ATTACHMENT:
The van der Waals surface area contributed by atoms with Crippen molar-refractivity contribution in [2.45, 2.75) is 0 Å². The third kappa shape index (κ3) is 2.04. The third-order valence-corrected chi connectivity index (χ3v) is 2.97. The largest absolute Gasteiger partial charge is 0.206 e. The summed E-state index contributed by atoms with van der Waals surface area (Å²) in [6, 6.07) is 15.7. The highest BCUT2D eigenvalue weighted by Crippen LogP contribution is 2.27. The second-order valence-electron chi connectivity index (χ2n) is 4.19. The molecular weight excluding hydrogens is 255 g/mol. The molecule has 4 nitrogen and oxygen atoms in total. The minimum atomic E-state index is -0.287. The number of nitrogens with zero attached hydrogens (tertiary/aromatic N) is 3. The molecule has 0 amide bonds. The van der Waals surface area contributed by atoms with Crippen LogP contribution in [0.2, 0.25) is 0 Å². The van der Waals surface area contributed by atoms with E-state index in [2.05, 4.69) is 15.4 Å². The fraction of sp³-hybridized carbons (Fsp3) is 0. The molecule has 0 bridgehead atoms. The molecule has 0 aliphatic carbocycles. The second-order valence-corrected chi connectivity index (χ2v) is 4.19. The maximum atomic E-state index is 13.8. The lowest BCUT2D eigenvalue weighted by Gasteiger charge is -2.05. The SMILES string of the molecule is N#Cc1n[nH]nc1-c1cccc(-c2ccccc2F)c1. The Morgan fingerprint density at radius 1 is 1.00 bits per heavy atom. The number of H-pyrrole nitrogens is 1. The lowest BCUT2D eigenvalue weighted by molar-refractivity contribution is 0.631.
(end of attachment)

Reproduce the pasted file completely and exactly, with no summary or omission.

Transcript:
The van der Waals surface area contributed by atoms with Crippen molar-refractivity contribution in [2.45, 2.75) is 0 Å². The third kappa shape index (κ3) is 2.04. The third-order valence-corrected chi connectivity index (χ3v) is 2.97. The largest absolute Gasteiger partial charge is 0.206 e. The summed E-state index contributed by atoms with van der Waals surface area (Å²) in [6, 6.07) is 15.7. The highest BCUT2D eigenvalue weighted by Crippen LogP contribution is 2.27. The second-order valence-electron chi connectivity index (χ2n) is 4.19. The molecular weight excluding hydrogens is 255 g/mol. The molecule has 4 nitrogen and oxygen atoms in total. The minimum atomic E-state index is -0.287. The number of nitrogens with zero attached hydrogens (tertiary/aromatic N) is 3. The molecule has 0 amide bonds. The van der Waals surface area contributed by atoms with Crippen LogP contribution in [0.2, 0.25) is 0 Å². The van der Waals surface area contributed by atoms with E-state index in [2.05, 4.69) is 15.4 Å². The fraction of sp³-hybridized carbons (Fsp3) is 0. The molecule has 0 bridgehead atoms. The molecule has 0 aliphatic carbocycles. The second-order valence-corrected chi connectivity index (χ2v) is 4.19. The maximum atomic E-state index is 13.8. The lowest BCUT2D eigenvalue weighted by Gasteiger charge is -2.05. The SMILES string of the molecule is N#Cc1n[nH]nc1-c1cccc(-c2ccccc2F)c1. The Morgan fingerprint density at radius 1 is 1.00 bits per heavy atom. The number of H-pyrrole nitrogens is 1. The lowest BCUT2D eigenvalue weighted by molar-refractivity contribution is 0.631.